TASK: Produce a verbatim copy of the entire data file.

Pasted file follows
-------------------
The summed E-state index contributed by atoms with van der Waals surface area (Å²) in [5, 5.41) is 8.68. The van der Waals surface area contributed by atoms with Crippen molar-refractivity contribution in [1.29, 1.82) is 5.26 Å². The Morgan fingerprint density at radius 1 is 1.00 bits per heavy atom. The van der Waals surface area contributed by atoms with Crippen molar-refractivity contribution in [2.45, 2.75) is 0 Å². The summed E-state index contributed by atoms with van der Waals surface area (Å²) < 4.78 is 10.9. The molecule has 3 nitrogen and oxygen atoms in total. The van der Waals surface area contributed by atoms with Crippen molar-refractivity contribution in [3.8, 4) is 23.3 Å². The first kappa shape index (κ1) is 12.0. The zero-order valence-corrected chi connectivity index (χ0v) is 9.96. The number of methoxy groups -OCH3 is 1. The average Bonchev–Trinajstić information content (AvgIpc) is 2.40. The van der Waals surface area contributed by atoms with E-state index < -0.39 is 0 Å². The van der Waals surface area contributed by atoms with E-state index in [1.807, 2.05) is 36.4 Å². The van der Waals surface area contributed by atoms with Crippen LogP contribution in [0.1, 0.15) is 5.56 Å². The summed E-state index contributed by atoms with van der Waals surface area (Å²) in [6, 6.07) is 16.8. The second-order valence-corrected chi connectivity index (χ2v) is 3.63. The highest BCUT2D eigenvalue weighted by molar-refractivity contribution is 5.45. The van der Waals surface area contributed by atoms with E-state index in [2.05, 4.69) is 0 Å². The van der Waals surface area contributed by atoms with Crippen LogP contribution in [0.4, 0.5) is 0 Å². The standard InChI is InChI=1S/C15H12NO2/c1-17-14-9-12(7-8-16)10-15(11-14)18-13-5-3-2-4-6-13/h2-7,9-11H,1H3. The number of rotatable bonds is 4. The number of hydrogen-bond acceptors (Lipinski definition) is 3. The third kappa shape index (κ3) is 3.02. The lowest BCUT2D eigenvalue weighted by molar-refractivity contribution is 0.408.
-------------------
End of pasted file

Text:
The summed E-state index contributed by atoms with van der Waals surface area (Å²) in [5, 5.41) is 8.68. The van der Waals surface area contributed by atoms with Crippen molar-refractivity contribution in [1.29, 1.82) is 5.26 Å². The Morgan fingerprint density at radius 1 is 1.00 bits per heavy atom. The van der Waals surface area contributed by atoms with Crippen molar-refractivity contribution in [2.45, 2.75) is 0 Å². The summed E-state index contributed by atoms with van der Waals surface area (Å²) < 4.78 is 10.9. The molecule has 3 nitrogen and oxygen atoms in total. The van der Waals surface area contributed by atoms with Crippen molar-refractivity contribution in [3.8, 4) is 23.3 Å². The first kappa shape index (κ1) is 12.0. The zero-order valence-corrected chi connectivity index (χ0v) is 9.96. The number of methoxy groups -OCH3 is 1. The average Bonchev–Trinajstić information content (AvgIpc) is 2.40. The van der Waals surface area contributed by atoms with E-state index < -0.39 is 0 Å². The van der Waals surface area contributed by atoms with E-state index in [1.807, 2.05) is 36.4 Å². The van der Waals surface area contributed by atoms with Crippen LogP contribution in [0.1, 0.15) is 5.56 Å². The summed E-state index contributed by atoms with van der Waals surface area (Å²) in [6, 6.07) is 16.8. The second-order valence-corrected chi connectivity index (χ2v) is 3.63. The highest BCUT2D eigenvalue weighted by molar-refractivity contribution is 5.45. The van der Waals surface area contributed by atoms with E-state index in [2.05, 4.69) is 0 Å². The van der Waals surface area contributed by atoms with Crippen LogP contribution in [0.4, 0.5) is 0 Å². The standard InChI is InChI=1S/C15H12NO2/c1-17-14-9-12(7-8-16)10-15(11-14)18-13-5-3-2-4-6-13/h2-7,9-11H,1H3. The number of rotatable bonds is 4. The number of hydrogen-bond acceptors (Lipinski definition) is 3. The third kappa shape index (κ3) is 3.02. The lowest BCUT2D eigenvalue weighted by molar-refractivity contribution is 0.408.